The spore print is white.[15] Spores are roughly elliptical to tear-shaped, with dimensions of 5.0–7.5 by 2.4–4.0 μm. The basidia (spore-bearing cells) are four-spored, and measure 20–40 by 7–11 μm. Cheilocystidia (cystidia on the gill edge) are thin walled, plentiful, spindle-shaped to somewhat flask-shaped with a sharp tip, and measure 30–70 by 3–10 μm. The pleurocystidia (on the gill face) are similar in shape and size to the cheilocystidia, although usually not quite as numerous. The cap cuticle is made of a hymeniderm of club-shaped to somewhat spherical cells measuring 8–25 by 7–20 μm, mixed with flask-shaped pileocystidia (cystidia on the cap) that are 20–45 by 5–11 μm. Hyphae lack clamp connections.[11]

Similar species[edit]

Strobilurus esculentus and S. stephanocystis are similar in appearance to S. tenacellus. S. esculentus mushrooms have thin, sharp cap margins and only fruit on fallen spruce cones.[16] S. stephanocystis has a yellow-brown to reddish-yellow cap that is not hygrophanous.[11] Baeospora myosura is another small agaric that grows on pine and spruce cones, but it fruits in autumn.[15]

Habitat and distribution[edit]

Strobilurus tenacellus is a saprobic wood-rotting fungus. It fruits singly or in small groups on fallen and often partially buried cones of Scots pine (Pinus sylvestris), European black pine (Pinus nigra) and sometimes spruce (Picea) in coniferous and mixed forests.[11] It is found in Europe[17] and Asia, where it has been recorded in Japan[17] and Jordan.[18] In Europe, the fungus usually fruits from March to June.[11] Its occurrence is occasional.[15]

Bioactive compounds[edit]

Azoxystrobin is a commercial fungicide developed from this mushroom

Two cyathane-like diterpenoids, (12S)-11α,14α-epoxy-13α,14β,15-trihydroxycyath-3-ene and (12R)-11α,14α-epoxy-13α,14β,15-trihydroxycyath-3-ene, have been isolated and identified from the liquid culture of the fungus. These compounds inhibit the growth of certain tumor cells when grown in vitro.[19]

Using a standard laboratory method to determine antimicrobial susceptibility, methanol-based extracts of Strobilurus tenacellus fruit bodies were shown in a 2000 study to have low antibacterial activity against the bacterium Bacillus subtilis, and low to moderate activity against the fungi Candida albicans and Aspergillus fumigatus.[20] The fungus produces the natural antibiotic strobilurin A, which was reported as a novel compound from this species in 1977;[21] other strobilurins have since been found in other basidiomycete wood-rotting fungi,[22] like Porcelain Mushroom for example. Strobilurin A is thought to be derived biosynthetically from the amino acid L-phenylalanine. In nature, the fungus secretes the chemical to prevent invasion by other fungi that challenge its nutrient source. It works by blocking electron transfer in the mitochondria, stopping respiration by binding to the ubihydroquinone oxidation center of the bc1 complex. This prevents the competing fungus from creating its own energy and inhibiting its growth at the earliest stages of the life cycle, the spore germination stage. The fungus is resistant to its own chemical because its ubihydroquinone has three amino acid residues that prevent the strobilurins from binding.[23] Because of their sensitivity to light, and high vapor pressures that causes them to rapidly disappear when applied to the surface of a leaf, chemically unmodified strobilurins are not generally useful as fungicides for agricultural use.[24] The strobilurin-derived compound azoxystrobin, first made commercially available in 1996, was designed to overcome these limitations. It is the world's biggest-selling fungicide.[25] Other commercial fungicides developed from the strobilurins include Allegro, and Brio (kresoxim-methyl) Amistar.[26]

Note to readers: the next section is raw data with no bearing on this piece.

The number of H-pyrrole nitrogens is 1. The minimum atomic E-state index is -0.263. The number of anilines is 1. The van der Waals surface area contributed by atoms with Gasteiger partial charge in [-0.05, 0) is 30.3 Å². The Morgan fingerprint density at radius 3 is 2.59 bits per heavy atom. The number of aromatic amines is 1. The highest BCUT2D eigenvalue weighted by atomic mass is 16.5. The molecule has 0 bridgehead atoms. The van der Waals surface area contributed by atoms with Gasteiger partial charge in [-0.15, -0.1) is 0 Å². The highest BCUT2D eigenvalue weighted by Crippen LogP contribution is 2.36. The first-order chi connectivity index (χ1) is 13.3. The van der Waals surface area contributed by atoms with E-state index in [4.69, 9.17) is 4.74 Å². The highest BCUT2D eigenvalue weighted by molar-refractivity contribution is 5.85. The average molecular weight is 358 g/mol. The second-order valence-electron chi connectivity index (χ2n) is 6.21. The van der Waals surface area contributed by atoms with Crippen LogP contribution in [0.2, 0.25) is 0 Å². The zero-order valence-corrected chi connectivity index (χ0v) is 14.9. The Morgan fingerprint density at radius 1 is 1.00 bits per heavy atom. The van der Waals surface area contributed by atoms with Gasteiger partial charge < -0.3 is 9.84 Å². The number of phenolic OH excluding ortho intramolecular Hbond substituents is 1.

References[edit]

  1. ^ a b Persoon CH (1796). Observationes Mycologicae [Mycological Observations] (PDF) (in Latin). 1. Leipzig: Wolf. p. 50.